This post was written by Lawrence O. Gostin, Fernanda Alonso and Oscar Cabrera. Questions about this post can be directed to firstname.lastname@example.org.
Whether or not you agree with legalizing marijuana, it is happening. So far, at least nine countries have legalized cannabis for medical purposes. Uruguay has also made it legal for recreational use, and Canada is expected to follow suit. In the USA, cannabis products remain illegal under federal law. But at least 23 states and D.C. have legalized medical cannabis under their laws, with four states and D.C. also legalizing recreational use. The legislatures of additional states and countries are considering legalization, and other legalization proposals will be on the ballots in the coming U.S. elections.
Medical legalization is promoted to make potentially helpful cannabis products available for the treatment or amelioration of medical conditions that do not respond well to more conventional treatments or medicines. More extensive legalization, for recreational use, is proposed to eliminate the violence, corruption and other harms from the existing illicit trade, and to stop criminalizing non-violent, victimless behavior relating to cannabis sales and use (which disproportionately incarcerates Blacks and Hispanics from poor communities). Legalization measures also typically include provisions to reduce unintended consequences, such as increased cannabis use among youth or increased abusive use.
Nevertheless, there are significant public health concerns. Medical legalization could make cannabis products more readily available and acceptable for purely recreational use, risking increases in youth initiation, abusive use, and related harms. The legal advertising and marketing of recreational cannabis could increase abusive and youth use and related harms even more directly. There is also a fear that legalization will lead to the development of a new legal cannabis industry that, like Big Tobacco, will work to block or weaken effective regulation while aggressively designing and marketing its products to increase overall use and maximize profits.
These concerns might lead some to oppose any form of cannabis legalization. But that train has left the station. Legalization is happening. Regardless of our views on the propriety or morality of legalization, itself, we need to figure out how those states, countries and other jurisdictions choosing to legalize cannabis products for medical or recreational purposes can do so in ways that will best protect and promote the public health.
Toward that end, the O’Neill Institute for National and Global Health Law at Georgetown University’s law school (where we work) and the Washington Office on Latin America (WOLA) are hosting a meeting in late March of public health leaders and experts to try to develop consensus public health guidelines and recommendations for cannabis legalization wherever and whenever it occurs. Without taking a position on legalization itself, this project will work to identify those specific restrictions and requirements that could be placed on the production, marketing and sale of the legalized cannabis products (consistently with the primary goals of legalization) to maximize the public health benefits and minimize the public health risks and harms.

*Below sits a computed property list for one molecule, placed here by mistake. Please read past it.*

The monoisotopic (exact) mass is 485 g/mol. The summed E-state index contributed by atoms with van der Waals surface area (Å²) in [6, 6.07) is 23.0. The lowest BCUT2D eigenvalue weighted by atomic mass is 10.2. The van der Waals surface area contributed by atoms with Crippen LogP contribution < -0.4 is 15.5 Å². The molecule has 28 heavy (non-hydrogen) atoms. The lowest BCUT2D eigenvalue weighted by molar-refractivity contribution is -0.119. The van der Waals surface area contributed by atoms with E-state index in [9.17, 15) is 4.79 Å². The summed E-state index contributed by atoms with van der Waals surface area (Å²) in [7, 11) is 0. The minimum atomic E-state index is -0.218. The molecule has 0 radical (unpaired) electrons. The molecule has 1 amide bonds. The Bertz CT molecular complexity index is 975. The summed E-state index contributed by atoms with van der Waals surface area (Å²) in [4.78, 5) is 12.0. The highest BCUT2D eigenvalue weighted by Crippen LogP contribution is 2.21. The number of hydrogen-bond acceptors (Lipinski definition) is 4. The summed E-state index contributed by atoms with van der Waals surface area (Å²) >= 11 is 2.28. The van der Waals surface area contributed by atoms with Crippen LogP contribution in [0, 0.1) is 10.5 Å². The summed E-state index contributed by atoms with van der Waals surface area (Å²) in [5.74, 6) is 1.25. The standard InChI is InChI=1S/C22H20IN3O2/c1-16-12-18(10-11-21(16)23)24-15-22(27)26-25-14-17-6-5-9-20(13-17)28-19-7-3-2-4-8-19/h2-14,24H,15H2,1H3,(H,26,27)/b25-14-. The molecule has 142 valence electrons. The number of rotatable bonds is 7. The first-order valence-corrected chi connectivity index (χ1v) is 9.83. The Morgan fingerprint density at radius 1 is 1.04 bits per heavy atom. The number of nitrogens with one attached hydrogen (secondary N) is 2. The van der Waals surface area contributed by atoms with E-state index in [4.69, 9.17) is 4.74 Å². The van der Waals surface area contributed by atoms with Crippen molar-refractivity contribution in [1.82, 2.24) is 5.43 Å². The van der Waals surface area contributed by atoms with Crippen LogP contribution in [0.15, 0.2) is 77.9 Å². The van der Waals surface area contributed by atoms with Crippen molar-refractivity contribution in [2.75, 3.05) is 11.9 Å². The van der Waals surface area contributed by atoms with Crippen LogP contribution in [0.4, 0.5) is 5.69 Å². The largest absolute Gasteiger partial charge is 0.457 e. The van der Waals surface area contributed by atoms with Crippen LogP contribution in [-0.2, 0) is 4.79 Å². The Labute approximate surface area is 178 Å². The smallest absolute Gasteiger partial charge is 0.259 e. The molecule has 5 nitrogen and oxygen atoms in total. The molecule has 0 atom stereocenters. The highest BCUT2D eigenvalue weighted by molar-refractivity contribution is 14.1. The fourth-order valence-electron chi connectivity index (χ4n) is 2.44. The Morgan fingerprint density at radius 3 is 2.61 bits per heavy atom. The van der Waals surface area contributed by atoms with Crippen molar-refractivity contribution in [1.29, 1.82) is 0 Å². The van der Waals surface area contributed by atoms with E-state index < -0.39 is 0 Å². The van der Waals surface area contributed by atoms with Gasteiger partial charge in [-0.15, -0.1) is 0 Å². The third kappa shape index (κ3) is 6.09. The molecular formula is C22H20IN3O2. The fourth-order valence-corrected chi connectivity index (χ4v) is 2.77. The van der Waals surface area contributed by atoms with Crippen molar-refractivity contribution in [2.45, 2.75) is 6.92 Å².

Given existing evidence on cannabis use and abuse, the public health recommendations will likely include making the legalized cannabis products as minimally harmful as possible (e.g., by minimizing contaminants and prohibiting toxic or addictive additives), which should directly promote the recreational legalization goal of eliminating the illicit market through legal competition. But figuring out how to prevent or at least minimize any legalization-caused increases in either youth use or abusive use – while still enabling the legal market to compete successfully against illicit sellers – will be a more complicated endeavor.
Nevertheless, building on lessons learned from past public health successes and failures in the regulation of tobacco products, drugs, alcohol and food will enable us to identify certain provisions that any cannabis legalization laws or proposals could include to avoid unnecessary public health harms and risks, while still promoting the potential public health and other benefits.
This effort will provide a useful framework both for informing and evaluating new legalization proposals and for improving those already in place. Indeed, supporters of legalization efforts generally understand that robust public health protections will be central to realizing the full potential of cannabis legalization and avoiding undesired impacts that could produce a negative backlash. Similarly, thoughtful opponents realize that, where legalization appears to be inevitable, including strong provisions to avoid unnecessary public health risks and harms from the start makes more sense than trying to fix or repeal a seriously flawed new law after it is put into place.
The views reflected in this blog are those of the individual authors and do not necessarily represent those of the O’Neill Institute for National and Global Health Law or Georgetown University. This blog is solely informational in nature, and not intended as a substitute for competent legal advice from a licensed and retained attorney in your state or country.